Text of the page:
(Shenandoah) – It’s no doubt that most people getting into broadcasting were influenced by the people they watched or listened to growing up.
Looking back to my formative ears, I can point to a number of legendary figures that put the bug in my ear—and in my mind—to consider a career in broadcast journalism. Walter Cronkite, Huntley and Brinkley, Frank McGee, Peter Jennings, Jules Bergman, Tom Brokaw, Dan Rather. All but the last two luminaries are gone now.
Sadly, one by one, the faces and voices of my early years are disappearing. Earlier this month, I lost another one of my heroes with the passing of Hugh Downs.
Tributes to one of America’s most ubiquitous media personalities have been numerous since Down’s passing July 1st. In fact, writing my own particular salute in last week’s blog would have saved me loads of trouble. But, I digress. I still wanted to express my own appreciation to another career role model.
It’s a good bet that no broadcaster was more versatile than Hugh Downs. He was more than a news anchor. He was an announcer, a game show host, an actor and a musician. It’s safe to say he put 150 years of living in 99. Consider all of his life’s accomplishments:
---Downs cut his teeth at radio and TV stations in Chicago in the 1940’s and ‘50’s. He was an alum of the so-called “Chicago School of Television,” ushering in a more conversational style of communications.
---He made his early mark in network broadcasting as announcer on the children’s TV series “Kukla, Frank and Ollie,” on the NBC daytime program “Home,” and on the landmark NBC weekend radio program, “Monitor.”
---He moved on to become Jack Paar’s sidekick on NBC’s “Tonight Show” from 1957-to-62. In fact, Downs took over as host unexpectedly one night when Paar suddenly quit. Paar walked off after learning NBC deleted a joke from the previous night’s program about a “water closet” (which is now considered pretty tame, compared to today’s radio and TV humor). Paar came back a month later.
---From 1958-to-69, Downs hosted the NBC game show “Concentration.” That’s the show in which you had solve a rebus puzzle after matching prizes concealed behind a board with 30 numbers. Many a child of the 1960’s watched the show on sick days or snow days.
---In 1962, Downs began a nine-year stint as host of NBC’s “Today Show.” Downs guided the early-morning program through the turbulent 1960’s. He actually hosted the first Saturday edition of “Today” the morning after President Kennedy’s assassination in 1963. It was on that fateful program that a young, aspiring writer named Barbara Walters made one of her first TV appearances. Teamed with Walters, Jack Lescoulie, Joe Garagiola, and Frank Blair, Downs helped make “Today” required viewing in the ‘60’s.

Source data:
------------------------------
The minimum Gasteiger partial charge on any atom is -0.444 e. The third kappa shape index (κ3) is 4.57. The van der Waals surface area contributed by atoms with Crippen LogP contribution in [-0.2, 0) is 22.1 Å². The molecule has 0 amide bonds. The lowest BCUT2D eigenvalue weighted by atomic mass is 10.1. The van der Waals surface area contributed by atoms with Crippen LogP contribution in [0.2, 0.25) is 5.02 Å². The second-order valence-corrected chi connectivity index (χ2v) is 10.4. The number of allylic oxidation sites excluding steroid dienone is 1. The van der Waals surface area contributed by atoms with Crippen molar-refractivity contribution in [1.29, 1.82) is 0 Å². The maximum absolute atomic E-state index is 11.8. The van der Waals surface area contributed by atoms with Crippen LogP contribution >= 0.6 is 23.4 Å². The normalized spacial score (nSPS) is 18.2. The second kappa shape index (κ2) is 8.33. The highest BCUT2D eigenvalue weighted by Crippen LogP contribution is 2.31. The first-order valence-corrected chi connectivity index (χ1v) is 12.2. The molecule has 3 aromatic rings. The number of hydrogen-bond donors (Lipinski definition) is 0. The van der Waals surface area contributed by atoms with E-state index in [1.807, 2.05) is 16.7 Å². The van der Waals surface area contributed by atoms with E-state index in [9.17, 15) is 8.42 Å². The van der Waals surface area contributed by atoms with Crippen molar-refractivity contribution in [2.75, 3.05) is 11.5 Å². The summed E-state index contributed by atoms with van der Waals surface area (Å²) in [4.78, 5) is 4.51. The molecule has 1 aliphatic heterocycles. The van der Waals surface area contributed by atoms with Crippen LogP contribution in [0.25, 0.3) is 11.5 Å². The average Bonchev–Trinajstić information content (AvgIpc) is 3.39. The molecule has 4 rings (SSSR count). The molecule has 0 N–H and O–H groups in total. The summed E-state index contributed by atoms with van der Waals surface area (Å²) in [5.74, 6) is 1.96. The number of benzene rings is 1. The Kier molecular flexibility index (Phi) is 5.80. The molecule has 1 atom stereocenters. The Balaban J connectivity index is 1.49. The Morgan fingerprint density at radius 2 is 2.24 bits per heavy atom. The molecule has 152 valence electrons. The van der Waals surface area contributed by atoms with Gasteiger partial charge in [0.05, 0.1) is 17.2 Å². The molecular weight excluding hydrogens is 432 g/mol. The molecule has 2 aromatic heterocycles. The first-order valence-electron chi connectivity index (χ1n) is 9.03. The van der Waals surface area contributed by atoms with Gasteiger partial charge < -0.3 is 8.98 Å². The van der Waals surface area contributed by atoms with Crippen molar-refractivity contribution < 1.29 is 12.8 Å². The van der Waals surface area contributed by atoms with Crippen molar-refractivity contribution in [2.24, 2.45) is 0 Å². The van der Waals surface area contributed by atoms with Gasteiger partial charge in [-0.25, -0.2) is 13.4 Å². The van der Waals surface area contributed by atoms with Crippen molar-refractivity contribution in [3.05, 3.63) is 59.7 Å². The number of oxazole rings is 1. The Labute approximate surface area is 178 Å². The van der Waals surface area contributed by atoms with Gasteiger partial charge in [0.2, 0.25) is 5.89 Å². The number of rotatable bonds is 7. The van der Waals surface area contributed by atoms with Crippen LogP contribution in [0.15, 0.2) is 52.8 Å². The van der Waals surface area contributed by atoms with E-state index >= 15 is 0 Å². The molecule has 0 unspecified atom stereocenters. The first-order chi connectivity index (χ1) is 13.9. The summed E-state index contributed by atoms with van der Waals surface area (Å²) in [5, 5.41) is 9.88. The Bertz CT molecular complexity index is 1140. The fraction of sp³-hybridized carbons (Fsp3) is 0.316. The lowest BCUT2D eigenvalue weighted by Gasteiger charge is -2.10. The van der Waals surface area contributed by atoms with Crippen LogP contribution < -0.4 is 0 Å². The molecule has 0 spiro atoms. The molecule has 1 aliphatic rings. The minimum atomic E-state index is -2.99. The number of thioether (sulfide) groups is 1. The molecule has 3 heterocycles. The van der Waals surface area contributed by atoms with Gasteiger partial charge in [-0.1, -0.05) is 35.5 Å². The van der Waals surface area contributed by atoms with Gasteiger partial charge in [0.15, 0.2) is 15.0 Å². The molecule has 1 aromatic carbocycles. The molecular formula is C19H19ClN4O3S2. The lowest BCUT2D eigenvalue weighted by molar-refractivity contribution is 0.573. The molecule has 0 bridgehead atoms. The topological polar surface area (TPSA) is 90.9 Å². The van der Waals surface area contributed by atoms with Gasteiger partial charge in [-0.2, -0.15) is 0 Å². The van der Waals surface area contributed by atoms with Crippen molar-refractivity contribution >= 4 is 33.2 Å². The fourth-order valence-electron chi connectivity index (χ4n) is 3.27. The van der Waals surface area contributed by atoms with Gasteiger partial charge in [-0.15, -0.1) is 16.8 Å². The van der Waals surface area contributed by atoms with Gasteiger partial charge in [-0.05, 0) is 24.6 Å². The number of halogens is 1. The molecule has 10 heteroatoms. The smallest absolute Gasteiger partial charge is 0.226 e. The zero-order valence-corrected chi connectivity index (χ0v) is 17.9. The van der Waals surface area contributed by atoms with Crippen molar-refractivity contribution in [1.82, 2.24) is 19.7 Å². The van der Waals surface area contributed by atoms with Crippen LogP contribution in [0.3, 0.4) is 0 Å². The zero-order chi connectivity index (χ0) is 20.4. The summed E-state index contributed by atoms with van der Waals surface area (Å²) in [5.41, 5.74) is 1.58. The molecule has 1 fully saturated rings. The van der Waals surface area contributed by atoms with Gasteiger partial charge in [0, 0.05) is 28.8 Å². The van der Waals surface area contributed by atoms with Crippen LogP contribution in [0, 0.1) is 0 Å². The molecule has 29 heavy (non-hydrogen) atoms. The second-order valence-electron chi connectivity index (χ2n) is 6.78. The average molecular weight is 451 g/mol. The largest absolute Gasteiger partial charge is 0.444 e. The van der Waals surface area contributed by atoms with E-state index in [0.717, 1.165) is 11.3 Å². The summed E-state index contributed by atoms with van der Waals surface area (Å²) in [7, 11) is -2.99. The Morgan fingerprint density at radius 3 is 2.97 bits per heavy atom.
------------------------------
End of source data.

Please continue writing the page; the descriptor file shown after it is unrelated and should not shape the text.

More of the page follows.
---Downs was a huge space program buff. He anchored a special edition of “Today” from the Kennedy Space Center on the morning of Apollo 11’s launch. He was the announcer on a special record with audio highlights of the first moon landing.
---Tired of the early-morning grind, Downs left “Today” in 1971, and retired in Arizona. Not so fast. In 1978, ABC News asked Downs to take over as anchor of its struggling news magazine, “20/20.” Thus began another long run, cementing Down’s legendary status. He was later reunited with Barbara Walters, giving “20/20” that same sense of magic the two created during their “Today” years.
---Downs was never afraid to take risks, or do something daring. His “Today” years included memorable interviews with actress Bette Davis, Martin Luther King Jr., and Dr. Timothy Leary. While on “20/20,” Downs flew a Space Shuttle simulator, and went deep sea diving with great white sharks. He even filed a story on his own knee replacement surgery, watching the surgery as it was happening. This reporter often passes out during blood tests. But, again, I digress.
---As if Downs wasn’t cool enough, he also appeared in animated form in a guest shot on “Family Guy.” (It’s well worth watching the episode, just to hear Downs say, “Remember me, dirt bag?”)
---Somehow, Downs found time to raise two children with his wife Ruth, and even compose his own music.
Other than all this, Hugh Downs didn’t do much!
Believe it or not, there’s more to the men and women you see or hear reporting the news. Hopefully, reading the highlights of Downs’ career will give you a sense of that. We will never see the likes of someone like him again. But, young people getting into the business would be wise to emulate him in terms of versatility, curiosity, longevity. Those are traits that can carry anyone in this business far.
May he rest in peace. Hugh Downs, AWAAAAAAAAAY!!!!
Mike Peterson is senior news anchor/reporter with KMA News. The opinions expressed in this blog are not necessarily those of this station, its management or its ownership.